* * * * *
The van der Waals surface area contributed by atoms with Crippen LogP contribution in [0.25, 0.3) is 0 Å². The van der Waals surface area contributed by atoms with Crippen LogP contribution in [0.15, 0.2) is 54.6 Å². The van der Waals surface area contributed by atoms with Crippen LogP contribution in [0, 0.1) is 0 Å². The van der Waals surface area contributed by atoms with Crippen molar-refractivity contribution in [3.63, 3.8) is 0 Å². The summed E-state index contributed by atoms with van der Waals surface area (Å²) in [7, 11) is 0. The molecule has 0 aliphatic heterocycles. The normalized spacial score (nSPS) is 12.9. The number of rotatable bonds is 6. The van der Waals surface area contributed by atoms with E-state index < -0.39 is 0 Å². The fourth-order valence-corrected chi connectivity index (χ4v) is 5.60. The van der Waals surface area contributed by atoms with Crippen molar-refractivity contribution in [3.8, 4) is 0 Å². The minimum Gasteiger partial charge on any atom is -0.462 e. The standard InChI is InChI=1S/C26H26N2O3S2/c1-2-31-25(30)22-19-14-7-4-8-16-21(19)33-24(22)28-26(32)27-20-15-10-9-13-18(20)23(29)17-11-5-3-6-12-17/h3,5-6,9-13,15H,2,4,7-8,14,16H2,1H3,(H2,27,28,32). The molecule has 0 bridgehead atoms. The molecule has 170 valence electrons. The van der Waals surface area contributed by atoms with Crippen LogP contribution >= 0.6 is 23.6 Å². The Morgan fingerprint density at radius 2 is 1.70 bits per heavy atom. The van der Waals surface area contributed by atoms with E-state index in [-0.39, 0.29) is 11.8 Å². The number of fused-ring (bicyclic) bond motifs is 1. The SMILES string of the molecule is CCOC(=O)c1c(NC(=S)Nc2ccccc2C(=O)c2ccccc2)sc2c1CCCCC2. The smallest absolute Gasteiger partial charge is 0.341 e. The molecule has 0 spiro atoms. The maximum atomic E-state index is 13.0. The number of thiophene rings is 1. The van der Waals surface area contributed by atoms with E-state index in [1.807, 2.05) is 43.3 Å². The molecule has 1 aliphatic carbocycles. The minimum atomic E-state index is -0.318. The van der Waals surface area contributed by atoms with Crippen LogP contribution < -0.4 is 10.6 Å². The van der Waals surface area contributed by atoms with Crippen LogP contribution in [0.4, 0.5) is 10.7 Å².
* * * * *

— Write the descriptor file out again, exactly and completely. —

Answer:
The van der Waals surface area contributed by atoms with Crippen LogP contribution in [0.25, 0.3) is 0 Å². The van der Waals surface area contributed by atoms with Crippen LogP contribution in [0.15, 0.2) is 54.6 Å². The van der Waals surface area contributed by atoms with Crippen LogP contribution in [0, 0.1) is 0 Å². The van der Waals surface area contributed by atoms with Crippen molar-refractivity contribution in [3.63, 3.8) is 0 Å². The summed E-state index contributed by atoms with van der Waals surface area (Å²) in [7, 11) is 0. The molecule has 0 aliphatic heterocycles. The normalized spacial score (nSPS) is 12.9. The number of rotatable bonds is 6. The van der Waals surface area contributed by atoms with E-state index < -0.39 is 0 Å². The fourth-order valence-corrected chi connectivity index (χ4v) is 5.60. The van der Waals surface area contributed by atoms with Crippen molar-refractivity contribution in [3.8, 4) is 0 Å². The minimum Gasteiger partial charge on any atom is -0.462 e. The standard InChI is InChI=1S/C26H26N2O3S2/c1-2-31-25(30)22-19-14-7-4-8-16-21(19)33-24(22)28-26(32)27-20-15-10-9-13-18(20)23(29)17-11-5-3-6-12-17/h3,5-6,9-13,15H,2,4,7-8,14,16H2,1H3,(H2,27,28,32). The molecule has 0 bridgehead atoms. The molecule has 170 valence electrons. The van der Waals surface area contributed by atoms with Crippen LogP contribution >= 0.6 is 23.6 Å². The Morgan fingerprint density at radius 2 is 1.70 bits per heavy atom. The van der Waals surface area contributed by atoms with E-state index in [-0.39, 0.29) is 11.8 Å². The number of fused-ring (bicyclic) bond motifs is 1. The SMILES string of the molecule is CCOC(=O)c1c(NC(=S)Nc2ccccc2C(=O)c2ccccc2)sc2c1CCCCC2. The smallest absolute Gasteiger partial charge is 0.341 e. The molecule has 0 spiro atoms. The maximum atomic E-state index is 13.0. The number of thiophene rings is 1. The van der Waals surface area contributed by atoms with E-state index in [1.807, 2.05) is 43.3 Å². The molecule has 1 aliphatic carbocycles. The minimum atomic E-state index is -0.318. The van der Waals surface area contributed by atoms with Crippen LogP contribution < -0.4 is 10.6 Å². The van der Waals surface area contributed by atoms with Crippen LogP contribution in [0.4, 0.5) is 10.7 Å².